Emilio Pucci Uniforms For Braniff International Airlines’ Stripping Hostesses, 1965-73

Fashion designer Emilio Pucci (1914 – 1992) created outfits for the jet-set. From 1965 to 1973 Pucci dressed the staff of Dallas-based Braniff International Airline (1928 – 1982) in his vibrant hues and kaleidoscopic lines.

 

Emilio Pucci Uniforms for the Braniff International Airline, 1965-73 (via)

 

Pucci’s outfits were part of Braniff International’s drive to be groovy and liberated. Overseen by Mary Wells Lawrence, the humdrum airline’s culture was overhauled. New Mexico architect Alexander Girard was drafted to rework every element of the brand’s look, most notably changing the planes’ exteriors from mundane red, white and blue to all-over orange, turquoise, baby blue, medium blue, ochre, lemon yellow, and lavender.

 

Emilio Pucci Uniforms for the Braniff International Airline, 1965-73 (via)

 

It was, as the advert boasted, “The end of the plain plane. We don’t get you there any faster. It just seems that way.” Color replaced the “greige”.

 

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To go with these flying “jelly beans”, Braniff employed a platoon of ambulatory eye candy. Emilio Pucci was hired to dress and undress the stewardesses, now marketed as ‘hostesses’. The Italian created their layered uniform. This was the so-called Braniff Air Strip. It allowed “the girls” to be remove one layer of clothing at a time and thus become correctly attired for every occasion.

 

braniff strip

 

The stewardesses never did get down to their underwear but Braniff issued all cabin crew with bikinis and pool bags.

 

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Most airplane stewardesses are dressed as if they were traveling by bus in the year 1925," said Pucci in 1965. He was commissioned by Texas-based Braniff International Airline to remedy this fashion neglect. Luggage which came in six different prints (they matched the hats) Via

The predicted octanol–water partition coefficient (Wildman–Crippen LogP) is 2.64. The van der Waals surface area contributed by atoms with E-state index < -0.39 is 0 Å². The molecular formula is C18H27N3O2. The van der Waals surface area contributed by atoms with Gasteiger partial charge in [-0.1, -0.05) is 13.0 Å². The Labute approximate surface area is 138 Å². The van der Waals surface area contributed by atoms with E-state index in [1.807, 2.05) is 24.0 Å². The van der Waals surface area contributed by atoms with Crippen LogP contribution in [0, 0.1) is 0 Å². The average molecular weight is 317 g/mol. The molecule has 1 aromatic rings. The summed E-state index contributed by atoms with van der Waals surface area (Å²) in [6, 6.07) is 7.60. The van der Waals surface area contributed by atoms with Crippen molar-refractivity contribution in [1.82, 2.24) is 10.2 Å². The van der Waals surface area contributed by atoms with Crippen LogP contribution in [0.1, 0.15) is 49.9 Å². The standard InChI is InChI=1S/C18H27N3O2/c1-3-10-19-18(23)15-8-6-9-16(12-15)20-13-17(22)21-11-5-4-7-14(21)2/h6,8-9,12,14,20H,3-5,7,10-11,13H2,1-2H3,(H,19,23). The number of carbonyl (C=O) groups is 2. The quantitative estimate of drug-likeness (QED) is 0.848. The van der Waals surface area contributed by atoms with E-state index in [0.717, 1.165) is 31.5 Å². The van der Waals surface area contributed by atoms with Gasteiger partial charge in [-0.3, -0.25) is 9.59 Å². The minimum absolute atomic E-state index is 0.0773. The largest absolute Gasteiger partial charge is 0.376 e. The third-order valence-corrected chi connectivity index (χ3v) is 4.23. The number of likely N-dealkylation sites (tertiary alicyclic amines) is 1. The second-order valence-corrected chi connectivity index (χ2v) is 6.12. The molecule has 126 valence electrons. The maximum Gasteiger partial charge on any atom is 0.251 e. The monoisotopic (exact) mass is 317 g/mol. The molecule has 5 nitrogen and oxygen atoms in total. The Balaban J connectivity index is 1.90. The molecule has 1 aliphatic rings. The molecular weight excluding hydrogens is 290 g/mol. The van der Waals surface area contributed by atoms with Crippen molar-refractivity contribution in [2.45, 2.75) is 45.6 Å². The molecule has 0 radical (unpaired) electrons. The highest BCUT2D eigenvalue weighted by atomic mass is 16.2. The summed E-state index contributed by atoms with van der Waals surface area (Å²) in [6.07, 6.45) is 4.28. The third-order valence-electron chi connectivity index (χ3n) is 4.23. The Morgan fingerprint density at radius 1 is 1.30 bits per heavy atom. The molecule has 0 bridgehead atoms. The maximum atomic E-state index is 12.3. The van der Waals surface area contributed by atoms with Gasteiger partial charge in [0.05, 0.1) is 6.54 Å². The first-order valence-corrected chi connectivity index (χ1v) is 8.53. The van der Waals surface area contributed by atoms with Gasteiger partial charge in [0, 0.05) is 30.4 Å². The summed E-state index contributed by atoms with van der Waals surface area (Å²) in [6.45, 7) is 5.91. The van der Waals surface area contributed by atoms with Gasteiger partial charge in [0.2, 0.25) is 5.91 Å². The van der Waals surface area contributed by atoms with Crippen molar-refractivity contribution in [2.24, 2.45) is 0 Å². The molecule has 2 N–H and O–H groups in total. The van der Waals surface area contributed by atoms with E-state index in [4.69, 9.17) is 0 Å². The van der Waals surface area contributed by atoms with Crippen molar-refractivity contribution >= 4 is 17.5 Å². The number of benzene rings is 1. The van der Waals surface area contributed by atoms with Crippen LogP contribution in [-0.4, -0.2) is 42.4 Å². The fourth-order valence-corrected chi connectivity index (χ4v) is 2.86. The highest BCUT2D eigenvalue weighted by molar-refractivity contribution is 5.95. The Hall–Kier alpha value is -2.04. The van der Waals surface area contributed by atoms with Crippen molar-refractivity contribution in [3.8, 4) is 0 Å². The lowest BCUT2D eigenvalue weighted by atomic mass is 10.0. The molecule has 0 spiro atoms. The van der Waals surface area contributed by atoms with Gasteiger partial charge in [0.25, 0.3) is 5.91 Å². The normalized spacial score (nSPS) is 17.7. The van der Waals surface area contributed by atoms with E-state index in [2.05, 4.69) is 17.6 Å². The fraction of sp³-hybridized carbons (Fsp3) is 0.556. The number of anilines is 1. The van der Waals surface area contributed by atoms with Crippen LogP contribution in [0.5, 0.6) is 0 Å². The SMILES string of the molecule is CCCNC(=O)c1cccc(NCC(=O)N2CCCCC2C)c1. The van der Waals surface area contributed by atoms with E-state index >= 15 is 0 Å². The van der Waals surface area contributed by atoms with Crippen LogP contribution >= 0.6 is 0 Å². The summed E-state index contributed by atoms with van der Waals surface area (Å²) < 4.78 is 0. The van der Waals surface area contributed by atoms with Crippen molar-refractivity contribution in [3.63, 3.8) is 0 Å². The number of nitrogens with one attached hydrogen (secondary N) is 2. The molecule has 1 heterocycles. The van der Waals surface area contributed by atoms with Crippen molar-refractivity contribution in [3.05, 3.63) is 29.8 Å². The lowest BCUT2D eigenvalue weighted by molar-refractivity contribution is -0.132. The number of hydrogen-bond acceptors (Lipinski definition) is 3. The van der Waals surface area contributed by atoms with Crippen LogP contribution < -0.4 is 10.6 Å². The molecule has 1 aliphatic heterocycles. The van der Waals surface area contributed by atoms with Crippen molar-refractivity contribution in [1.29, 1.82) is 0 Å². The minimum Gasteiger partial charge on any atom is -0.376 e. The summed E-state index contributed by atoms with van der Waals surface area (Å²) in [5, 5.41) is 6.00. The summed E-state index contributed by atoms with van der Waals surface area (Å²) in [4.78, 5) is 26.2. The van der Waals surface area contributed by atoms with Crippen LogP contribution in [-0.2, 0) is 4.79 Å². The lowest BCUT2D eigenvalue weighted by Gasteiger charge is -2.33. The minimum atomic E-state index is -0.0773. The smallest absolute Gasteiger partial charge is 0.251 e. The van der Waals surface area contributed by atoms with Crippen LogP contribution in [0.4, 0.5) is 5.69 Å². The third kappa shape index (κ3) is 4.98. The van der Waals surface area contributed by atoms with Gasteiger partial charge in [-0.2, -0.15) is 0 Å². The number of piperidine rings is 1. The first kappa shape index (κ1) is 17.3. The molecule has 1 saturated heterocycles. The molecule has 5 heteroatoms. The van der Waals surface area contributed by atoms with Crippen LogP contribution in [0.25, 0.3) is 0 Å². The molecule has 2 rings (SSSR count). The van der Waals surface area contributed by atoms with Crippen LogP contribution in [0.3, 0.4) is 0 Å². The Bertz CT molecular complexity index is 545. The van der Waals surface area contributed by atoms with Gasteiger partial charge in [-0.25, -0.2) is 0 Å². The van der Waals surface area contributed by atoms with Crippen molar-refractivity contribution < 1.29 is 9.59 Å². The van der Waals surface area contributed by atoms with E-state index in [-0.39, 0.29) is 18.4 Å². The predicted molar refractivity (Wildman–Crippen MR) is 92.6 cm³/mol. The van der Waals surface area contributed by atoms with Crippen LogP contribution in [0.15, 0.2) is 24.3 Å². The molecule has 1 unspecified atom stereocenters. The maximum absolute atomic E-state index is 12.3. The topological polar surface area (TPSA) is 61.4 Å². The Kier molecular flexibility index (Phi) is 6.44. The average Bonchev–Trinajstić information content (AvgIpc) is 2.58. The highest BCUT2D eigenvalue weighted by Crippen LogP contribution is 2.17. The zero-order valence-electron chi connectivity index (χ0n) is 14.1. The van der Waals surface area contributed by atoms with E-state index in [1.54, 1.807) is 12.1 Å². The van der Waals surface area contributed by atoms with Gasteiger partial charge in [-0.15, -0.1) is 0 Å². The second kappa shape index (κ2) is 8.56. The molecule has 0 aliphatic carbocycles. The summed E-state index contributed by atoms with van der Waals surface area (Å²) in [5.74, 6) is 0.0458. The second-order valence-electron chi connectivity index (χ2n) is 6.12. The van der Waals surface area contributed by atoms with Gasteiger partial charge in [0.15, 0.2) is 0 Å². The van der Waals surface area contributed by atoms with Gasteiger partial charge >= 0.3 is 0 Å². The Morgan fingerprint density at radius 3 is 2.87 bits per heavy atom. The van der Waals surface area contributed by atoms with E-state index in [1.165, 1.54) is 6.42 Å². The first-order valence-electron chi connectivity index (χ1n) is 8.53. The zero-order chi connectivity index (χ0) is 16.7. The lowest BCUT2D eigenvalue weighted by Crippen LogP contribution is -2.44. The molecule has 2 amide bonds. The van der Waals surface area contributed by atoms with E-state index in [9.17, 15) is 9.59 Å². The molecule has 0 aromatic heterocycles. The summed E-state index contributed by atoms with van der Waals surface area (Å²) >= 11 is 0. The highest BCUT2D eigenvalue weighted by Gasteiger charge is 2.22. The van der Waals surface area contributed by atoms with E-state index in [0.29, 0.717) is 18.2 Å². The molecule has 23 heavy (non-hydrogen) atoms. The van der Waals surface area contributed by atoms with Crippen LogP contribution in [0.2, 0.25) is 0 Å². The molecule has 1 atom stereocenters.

Most airplane stewardesses are dressed as if they were traveling by bus in the year 1925,” said Pucci in 1965.  Luggage which came in six different prints (they matched the hats) Via

 

The Braniff advert advised: “If you’ve got it – flaunt it!” The sexualised stewardesses soon earned the James Bond-inspired nickname ‘Pucci Galore”.

 

braniff sex

 

Lest anyone miss the underlying message of what a passenger could expect onboard a Braniff plane, the airline asked “Does your wife know you’re flying with us?” and produced this advert:

 

 

Things were so cutting edge that Pucci provided the women with plastic space helmets, ostensibly to protect their hairdos while walking in open air, rain and other weather, but really to remind passengers of the great ride ahead and the ensuing space race.

 

Braniff International Airline

 

Very soon every other airline was copying the sex-sells mantra. Here is the copy from an ad that aired on Los Angeles radio in the summer of 1969:

“Right now PSA, the airline that is famous for its stewardesses, is looking for girls. Yes..girls to fill a cute orange mini-uniform…girls who smile and mean it…girls who give other people a lift. Now if you’re single, 18 1/2 to 26 years old, 5 foot 1 to 5 foot 9, 105 to 135 pounds, have a high school diploma or better–come in for an interview at the Los Angeles International Airport stewardesses department Tuesday or Thursday. PSA is an Equal Opportunity Employer”

 

Braniff International Airline

Stewardesses wearing Emilio Pucci, 1965

 

In November of 1982, after the airline ceased operations, a clutch of former Braniff employees posed nude for Playboy in a feature entitled the Braniff Strip.

 

braniff playboy

St. Petersburg Times – Sep 28, 1982

 

women of braniff

 

4420642374_a076bfd8ed_o Emilio Pucci Uniforms for the Braniff International Airline, 1965-73 (via)

 

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And then women’s lib happened.

Via: Flight